Tell me once, shame on me. Tell me twice, shame on you. Tell me three times? It’s time for a sidebar. If the same instruction is being delivered without the desired response that’s your proof that something isn’t getting through. Amy felt that Pat kept saying the same words, but when she did not understand, Pat just got louder. This is called the tourist strategy. You know, when a tourist is asking for directions from a non-English speaking person. When the non-English speaker does not understand the tourist, the tourist just talks louder and louder. This is about as effective as waving at Stevie Wonder to get his attention. It’s not that Amy doesn’t hear, Pat, she does not understand Pat and increasing the decibel level of the same words is not going to magically make Amy understand what Pat wants. After three tries, it is time to huddle up and have a quick conversation. Maybe Amy learns visually, and having Pat show her what she is doing and then show her how to do it correctly is all it will take for her to ‘get it’.
Another possibility is that although Pat was telling Amy to use her leg and her hand, that’s not how she heard it. What she heard was instruction that started with Don’t, Stop or Quit which falls into the ineffective communication category, and here’s why. If I tell you not to think of a bay horse, as soon as the words leave my mouth, most of you will have an image of something resembling Harley D Zip or Allocate Your Assets (my personal favorite). In general, and especially under stress, the part of our brain that needs to understand the instructions can’t process the ‘not’. In order to not think of a bay horse, we first create the image in our mind and then we can take the next step and not think about it. If you want people to do something, then you need to tell them how you want it, and if a rider only hears what they shouldn’t be doing, it is their responsibility to stop, ask for clarification and understand what specifically the trainer is asking for.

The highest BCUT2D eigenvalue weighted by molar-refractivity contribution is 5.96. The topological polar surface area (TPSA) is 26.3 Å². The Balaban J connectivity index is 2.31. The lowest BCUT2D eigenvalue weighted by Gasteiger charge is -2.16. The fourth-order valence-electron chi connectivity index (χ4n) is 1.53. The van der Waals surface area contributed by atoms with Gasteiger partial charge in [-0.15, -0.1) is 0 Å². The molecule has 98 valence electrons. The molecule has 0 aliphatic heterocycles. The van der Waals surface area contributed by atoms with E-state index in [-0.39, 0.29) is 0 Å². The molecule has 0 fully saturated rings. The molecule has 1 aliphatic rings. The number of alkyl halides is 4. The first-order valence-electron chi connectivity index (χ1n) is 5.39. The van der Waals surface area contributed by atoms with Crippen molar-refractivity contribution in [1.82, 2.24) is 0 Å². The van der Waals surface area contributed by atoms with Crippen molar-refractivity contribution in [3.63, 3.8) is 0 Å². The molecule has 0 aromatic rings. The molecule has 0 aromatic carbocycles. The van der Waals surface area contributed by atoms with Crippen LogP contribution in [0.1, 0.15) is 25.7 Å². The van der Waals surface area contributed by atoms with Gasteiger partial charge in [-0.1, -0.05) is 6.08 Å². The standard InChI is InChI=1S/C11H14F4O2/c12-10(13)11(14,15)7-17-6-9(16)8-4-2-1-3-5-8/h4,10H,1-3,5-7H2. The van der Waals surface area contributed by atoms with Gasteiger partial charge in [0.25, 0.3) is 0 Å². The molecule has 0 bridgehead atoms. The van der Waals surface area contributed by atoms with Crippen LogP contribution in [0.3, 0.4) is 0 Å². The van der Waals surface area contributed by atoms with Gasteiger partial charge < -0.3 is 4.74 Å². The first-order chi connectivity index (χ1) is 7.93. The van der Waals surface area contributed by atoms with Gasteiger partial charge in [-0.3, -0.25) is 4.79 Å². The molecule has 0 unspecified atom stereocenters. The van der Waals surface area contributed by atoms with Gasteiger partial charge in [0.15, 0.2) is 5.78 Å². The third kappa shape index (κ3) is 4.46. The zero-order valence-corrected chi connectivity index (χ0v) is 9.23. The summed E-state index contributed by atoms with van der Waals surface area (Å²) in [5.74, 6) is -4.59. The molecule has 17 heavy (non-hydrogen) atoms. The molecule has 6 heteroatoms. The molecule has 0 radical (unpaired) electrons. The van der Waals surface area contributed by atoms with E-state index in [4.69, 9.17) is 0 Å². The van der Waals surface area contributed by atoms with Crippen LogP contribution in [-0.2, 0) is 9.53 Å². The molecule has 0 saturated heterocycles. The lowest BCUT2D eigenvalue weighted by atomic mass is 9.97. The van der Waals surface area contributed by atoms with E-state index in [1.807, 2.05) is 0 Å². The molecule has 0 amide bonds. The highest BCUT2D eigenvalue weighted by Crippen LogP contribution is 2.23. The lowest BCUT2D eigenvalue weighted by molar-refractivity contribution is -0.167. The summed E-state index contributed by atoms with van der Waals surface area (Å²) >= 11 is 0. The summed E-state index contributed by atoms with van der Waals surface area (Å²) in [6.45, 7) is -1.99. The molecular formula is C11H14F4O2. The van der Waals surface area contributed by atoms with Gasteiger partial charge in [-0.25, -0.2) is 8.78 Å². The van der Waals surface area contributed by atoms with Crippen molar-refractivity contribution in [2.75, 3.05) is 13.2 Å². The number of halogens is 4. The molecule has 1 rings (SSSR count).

The plan was for Pat and Amy to set a convenient time to talk and to work through roles and responsibilities at the shows. They also came up with some nice hand signals that Pat can use when coaching her at shows. If Pat is busy, Amy is perfectly happy to show on her own, so that takes some of the pressure off of Pat.
Once Amy and Pat were able to sit down and come up with their game plan, things started changing for the better, and at their last show, they started having fun again. If your client/trainer relationship needs a little makeover, think about what you can do to open the lines of communication. You may be surprised to find out how a simple conversation can take any relationship from frustrating to fulfilling.